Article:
Tuesday, August 24, 2004

Romero assassin suspect on trial today in California

You won't find this in the World section but rather in the local section, and you can only find it in the LA Times (among the major dailies). For the next four days, Alvaro Saravia -- one of the key persons involved in planning the murder of Archbishop Oscar Romero -- will go on trial in absentia in California today. Four days of testimony are expected, and given his absence (he disappeared a year ago, after selling cars for a living for many years in the Modesto, Ca.) he is expected to be found guilty.

The UN-sponsored Truth Commission had this to say about the famous Saravia Diary, which was discovered during a May 7, 1980, raid on the San Luis estate in Santa Tecla, El Salvador, in which 12 active and retired military personnel and 12 civilians, including former Major Roberto D'Aubuisson, were arrested and formally accused of plotting to overthrow the Government by means of a coup d'état:

The "Saravia Diary" contained various important pieces of information concerning the assassination of Monsignor Romero. It referred to purchases and deliveries of large quantities of arms and ammunition, some of which, based on the ballistic study made by Judge Ramírez Amaya, were of the type used in the assassination. In addition, several names which appeared over and over again in the diary were of people concerning whose involvement in planning, carrying out or covering up the assassination the Commission has already received sufficient evidence. Other details include the name "Amado" - Amado Garay, the driver assigned to drive the assassin - and receipts for petrol purchased for a red vehicle used by former Captain Saravia.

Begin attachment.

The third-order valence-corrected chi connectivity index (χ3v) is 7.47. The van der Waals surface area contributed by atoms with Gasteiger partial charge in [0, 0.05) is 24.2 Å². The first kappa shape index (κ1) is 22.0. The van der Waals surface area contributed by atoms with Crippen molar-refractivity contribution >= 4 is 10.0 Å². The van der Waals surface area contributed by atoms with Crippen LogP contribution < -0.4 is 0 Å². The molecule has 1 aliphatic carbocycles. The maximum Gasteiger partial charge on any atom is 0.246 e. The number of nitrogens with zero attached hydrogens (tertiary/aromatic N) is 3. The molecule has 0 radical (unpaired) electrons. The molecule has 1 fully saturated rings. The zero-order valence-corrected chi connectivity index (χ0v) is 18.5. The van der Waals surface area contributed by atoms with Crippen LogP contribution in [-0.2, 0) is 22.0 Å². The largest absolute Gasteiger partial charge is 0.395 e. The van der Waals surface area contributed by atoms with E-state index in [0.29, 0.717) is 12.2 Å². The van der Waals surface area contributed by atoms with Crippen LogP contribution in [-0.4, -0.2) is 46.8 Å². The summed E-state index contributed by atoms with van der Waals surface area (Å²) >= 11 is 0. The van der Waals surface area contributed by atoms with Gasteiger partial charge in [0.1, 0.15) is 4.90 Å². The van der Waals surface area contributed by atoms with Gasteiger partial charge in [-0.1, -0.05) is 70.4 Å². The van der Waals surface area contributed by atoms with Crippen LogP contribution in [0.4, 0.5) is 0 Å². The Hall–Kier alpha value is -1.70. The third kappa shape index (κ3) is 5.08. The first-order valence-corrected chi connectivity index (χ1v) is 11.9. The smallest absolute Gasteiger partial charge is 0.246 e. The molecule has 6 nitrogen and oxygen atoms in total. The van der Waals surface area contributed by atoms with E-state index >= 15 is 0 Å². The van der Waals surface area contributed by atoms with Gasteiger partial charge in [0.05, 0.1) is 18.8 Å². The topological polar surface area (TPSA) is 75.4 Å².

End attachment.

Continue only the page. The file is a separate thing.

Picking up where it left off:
I'll be following the story to see if any new information comes to light.

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